Returned from Vietnam unopened with "KIA 10-31-72" written on it in black marker, its contents of Kool-Aid and cookies made known from the note taped to the outside, a plain brown package showed up 20 years later at the Vietnam Veterans Memorial in Washington, D.C.
A replica of that package, along with some of the more than 400,000 items left at the wall in D.C., will be in St. Paul at the State Capitol grounds through Sunday, June 24, along with "The Wall That Heals," a traveling replica of the Vietnam Veterans Memorial.
"'The Wall That Heals' came about as a process to bring around a chance for healing to people who might not be able to get to the wall in D.C.," said Callie Wright, Vietnam Veterans Memorial Fund Education Programs manager. "It is an opportunity for Vietnam veterans, for others, for families to see names on the wall who have never been to D.C. - or maybe they've been once. This is an opportunity for them to see those names and touch those names."
Wright has the opportunity to travel to many of the cities with the wall and works, in part, with the education center that is part of "The Wall That Heals."
"Continuing the education about Vietnam matters, it really does to me," Wright said, citing connections between the Vietnam War and multiple other movements in the country at the time. "But the reality is, when you're talking about so many other things you are actually talking about Vietnam, you just might not know it."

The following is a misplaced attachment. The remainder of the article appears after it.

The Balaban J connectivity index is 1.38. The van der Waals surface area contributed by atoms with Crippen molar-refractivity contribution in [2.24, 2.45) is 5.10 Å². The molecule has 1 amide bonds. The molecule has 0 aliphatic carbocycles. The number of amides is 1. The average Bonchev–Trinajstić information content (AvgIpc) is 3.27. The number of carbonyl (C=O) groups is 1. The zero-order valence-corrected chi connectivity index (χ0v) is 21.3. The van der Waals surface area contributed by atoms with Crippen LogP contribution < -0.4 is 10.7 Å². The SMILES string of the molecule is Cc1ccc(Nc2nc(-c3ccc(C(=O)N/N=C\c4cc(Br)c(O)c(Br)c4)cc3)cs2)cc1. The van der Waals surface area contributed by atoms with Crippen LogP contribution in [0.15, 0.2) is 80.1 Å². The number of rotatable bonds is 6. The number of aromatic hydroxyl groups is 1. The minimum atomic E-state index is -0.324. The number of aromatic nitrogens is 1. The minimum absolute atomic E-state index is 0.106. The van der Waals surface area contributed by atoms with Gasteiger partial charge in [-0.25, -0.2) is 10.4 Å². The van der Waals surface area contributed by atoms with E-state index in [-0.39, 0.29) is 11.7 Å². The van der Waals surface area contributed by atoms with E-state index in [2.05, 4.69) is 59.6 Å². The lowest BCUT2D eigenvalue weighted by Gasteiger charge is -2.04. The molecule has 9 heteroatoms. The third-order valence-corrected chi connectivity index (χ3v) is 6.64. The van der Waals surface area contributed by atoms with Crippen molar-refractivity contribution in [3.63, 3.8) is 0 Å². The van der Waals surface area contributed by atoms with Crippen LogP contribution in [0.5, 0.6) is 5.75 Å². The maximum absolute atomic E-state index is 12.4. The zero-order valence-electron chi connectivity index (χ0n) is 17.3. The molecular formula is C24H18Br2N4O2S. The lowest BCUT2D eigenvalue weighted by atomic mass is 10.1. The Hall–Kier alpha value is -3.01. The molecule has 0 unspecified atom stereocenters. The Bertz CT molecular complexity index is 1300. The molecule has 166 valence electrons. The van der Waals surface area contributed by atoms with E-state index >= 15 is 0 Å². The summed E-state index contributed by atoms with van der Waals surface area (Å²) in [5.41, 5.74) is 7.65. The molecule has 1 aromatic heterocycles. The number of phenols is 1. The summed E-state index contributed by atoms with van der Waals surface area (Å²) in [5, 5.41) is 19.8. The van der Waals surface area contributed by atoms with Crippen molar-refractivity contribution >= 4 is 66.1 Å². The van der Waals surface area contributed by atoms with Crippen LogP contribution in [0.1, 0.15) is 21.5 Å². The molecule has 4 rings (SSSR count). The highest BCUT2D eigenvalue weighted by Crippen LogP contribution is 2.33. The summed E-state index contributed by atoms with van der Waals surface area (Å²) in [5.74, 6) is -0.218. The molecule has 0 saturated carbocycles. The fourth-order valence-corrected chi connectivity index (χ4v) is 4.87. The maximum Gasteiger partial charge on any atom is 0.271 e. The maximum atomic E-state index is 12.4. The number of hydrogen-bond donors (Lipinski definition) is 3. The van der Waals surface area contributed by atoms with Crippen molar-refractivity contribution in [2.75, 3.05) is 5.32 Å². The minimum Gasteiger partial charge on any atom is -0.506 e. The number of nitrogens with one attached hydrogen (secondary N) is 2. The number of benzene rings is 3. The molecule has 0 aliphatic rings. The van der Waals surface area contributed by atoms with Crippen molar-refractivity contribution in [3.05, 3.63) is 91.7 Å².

Aside from an educational approach, Wright said one of the most rewarding parts of her work with the wall, which stands 7.5 feet tall to the actual memorial's 10 feet and is made of synthetic granite, is helping someone find a name on the wall.
"It's an incredibly emotional experience. It's heartbreaking, it's kind of a moment of austere solitude," Wright recalled. "It really is a reminder that each one of these people is somebody's person."
Wright said the wall, which is carved just like the original, is lit and open 24 hours a day. Volunteers will be available to help with any questions. Just like the wall in D.C., the names are listed chronologically by casualty date.
For more information, visit www.vvmf.org/twth.